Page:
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What is a good and free software for this endeavor? Any recommended articles on the subject? I want to design dft functionals, trying out different parametrizations and optimizing mixing constants for exchange and correlation contributions for specific data sets. Even add PT2 perturbation energy into the mix if possible.

I am aware of Gaussian's user-defined functional options, but would like to have a bit more control in the parameters and contributions, instead of just 6 parameters.

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Depending on what you're after, you might want to look for programs using libxc, so you can completely define your own functionals.

From the libxc section of the Octopus wiki, these include:

  • Abinit – plane-wave code
  • APE – an atomic code
  • Atomistix ToolKit – numerical orbitals code
  • AtomPAW – projector augmented wave functions generator
  • BigDFT – wavelet code
  • CP2K - A program to perform atomistic and molecular simulations of solid state, liquid, molecular, and biological systems.
  • DP – Dielectric Properties, a linear response TDDFT code
  • Elk – FP-LAPW code
  • ERKALE – a DFT/HF molecular electronic structure code based on Gaussian orbitals
  • exciting – FP-LAPW code
  • GPAW – grid-based projector-augmented wave method
  • JDFTx – plane-wave code designed for Joint Density Functional Theory
  • MOLGW - a small, but accurate MBPT code for molecules
  • octopus – real-space (TD)DFT code
  • Yambo – solid state and molecular physics many-body calculations code

On a more personal note, and this is just my opinion, if you're just arbitrarily mixing functionals, you should really make sure you have a scientific justification for doing this, otherwise you're just generating numbers without basis.

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  • $\begingroup$ Thanks Aesin, theses resources were what I was looking for. I have used Octopus before and it works really good. I completely agree with your stance on getting "numbers without basis". $\endgroup$ – beangoben Jan 29 '14 at 0:46
  • $\begingroup$ @Aesin Even if you don't mix-a-match functionals, no matter what you do, the DFT method should always always ALWAYS be calibrated before running with it. Of course not everyone can implement rigorous wave function methods (e.g. CCSD(T)) but un-calibrated DFT is just bad science in general. $\endgroup$ – LordStryker Jul 28 '14 at 13:22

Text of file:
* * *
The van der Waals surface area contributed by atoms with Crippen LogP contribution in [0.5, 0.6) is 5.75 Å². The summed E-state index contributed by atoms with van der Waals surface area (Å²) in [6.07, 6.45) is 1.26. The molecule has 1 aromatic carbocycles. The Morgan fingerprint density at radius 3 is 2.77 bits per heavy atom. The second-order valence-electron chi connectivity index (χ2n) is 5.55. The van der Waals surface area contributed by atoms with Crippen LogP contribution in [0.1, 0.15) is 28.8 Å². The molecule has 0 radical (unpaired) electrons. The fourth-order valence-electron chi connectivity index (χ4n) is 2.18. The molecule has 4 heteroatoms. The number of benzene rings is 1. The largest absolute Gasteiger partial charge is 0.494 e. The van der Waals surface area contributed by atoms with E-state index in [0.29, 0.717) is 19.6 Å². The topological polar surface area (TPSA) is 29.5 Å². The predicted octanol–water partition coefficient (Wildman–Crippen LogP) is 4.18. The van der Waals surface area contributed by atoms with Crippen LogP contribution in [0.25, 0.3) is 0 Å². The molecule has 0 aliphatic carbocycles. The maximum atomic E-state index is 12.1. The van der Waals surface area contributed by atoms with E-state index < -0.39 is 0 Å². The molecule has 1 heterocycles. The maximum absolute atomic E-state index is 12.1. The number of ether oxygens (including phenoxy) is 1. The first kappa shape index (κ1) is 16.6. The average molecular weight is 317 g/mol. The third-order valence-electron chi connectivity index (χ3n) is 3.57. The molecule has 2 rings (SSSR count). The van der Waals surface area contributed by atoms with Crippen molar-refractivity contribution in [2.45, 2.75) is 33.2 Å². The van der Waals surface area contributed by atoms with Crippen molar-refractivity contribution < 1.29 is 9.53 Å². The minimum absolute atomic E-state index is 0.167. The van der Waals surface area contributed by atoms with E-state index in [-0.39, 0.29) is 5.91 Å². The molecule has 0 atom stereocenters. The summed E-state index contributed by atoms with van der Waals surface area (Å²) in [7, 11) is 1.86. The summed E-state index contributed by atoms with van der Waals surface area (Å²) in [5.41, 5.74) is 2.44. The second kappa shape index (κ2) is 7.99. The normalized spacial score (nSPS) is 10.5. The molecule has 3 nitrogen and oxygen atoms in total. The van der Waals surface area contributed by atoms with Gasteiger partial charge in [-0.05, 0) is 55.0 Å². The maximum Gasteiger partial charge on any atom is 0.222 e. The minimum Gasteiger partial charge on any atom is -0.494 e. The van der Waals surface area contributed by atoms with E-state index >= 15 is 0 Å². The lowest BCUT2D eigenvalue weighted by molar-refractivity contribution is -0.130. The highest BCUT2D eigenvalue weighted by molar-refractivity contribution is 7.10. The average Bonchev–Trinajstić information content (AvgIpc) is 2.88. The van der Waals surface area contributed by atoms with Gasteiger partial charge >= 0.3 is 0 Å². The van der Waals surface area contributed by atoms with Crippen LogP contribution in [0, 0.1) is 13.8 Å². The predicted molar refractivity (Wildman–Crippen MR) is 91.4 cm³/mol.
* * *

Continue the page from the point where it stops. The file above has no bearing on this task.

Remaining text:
• $\begingroup$ @LordStryker: I disagree somewhat: if you understand what the origins of the functions and parameters used in your functional are, how they relate to your simulated system, and are aware of obvious possible sources of limitations, I think calibration isn't always necessary. Helpful, yes, and a good idea, but not necessary. I guess they're two ways of approaching the functional verification: empirical vs theoretical matching. $\endgroup$ – Aesin Jul 28 '14 at 18:48
  • $\begingroup$ @Aesin It depends, I suppose, on what property you're trying to analyze. In my work, DFT has done well with qualitatively reproducing energetics of non-covalent interactions between weakly-bound clusters (especially with the recent dispersion corrected schemes of Grimme). However, there is severe disagreement with the Hessians produced by (most) of the DFT methods implemented and Hessians from wave function theory. In every case, perfect agreement was not observed. $\endgroup$ – LordStryker Jul 28 '14 at 19:19
  • $\begingroup$ @LordStryker: Hah, yes, in this case I'd say "obvious possible sources of limitations" -> "Typical forms of KS-DFT are really bad at this". $\endgroup$ – Aesin Jul 28 '14 at 19:55
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If you're trying to modify the source code and run DFT jobs, then you basically have only three options:

  1. PSI4 (very powerful, written in both C and Fortran)

  2. NWChem (very powerful and fast)

  3. GAMESS (kind of fast, fully written in FORTRAN)

If you would like to play with codes and tweak it as you wish, not worrying about the speed and optimization level, then you must try PyQuante. They recently added DFT and MP2 codes in it, so you it will be easy for you to play with. Needless to say, it runs slowly because the top layer is written in Python, while the inner layers are written in C and FORTRAN. I guess you will love playing with it!

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Since you mentioned "free", you maybe want to have a look at GAMESS from the Gordon group.

I have really no idea whether it's fit for the task, but last time I checked it was free for academic use.


There's of course Turbomole, but according to an old thread in a forum from 2007, they weren't fond of custom functionals either at that time. The statement of one of the developers might be worth reading anyway.

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    $\begingroup$ Thanks! I use GAMESS extensively, but they have no easy way of using custom made DFT functionals. Their help file only describes already-made functionals. $\endgroup$ – beangoben Jan 28 '14 at 20:19
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Maybe, Molpro has one of the easiest ways to do it http://www.molpro.net/info/2012.1/doc/manual/node194.html though, not free

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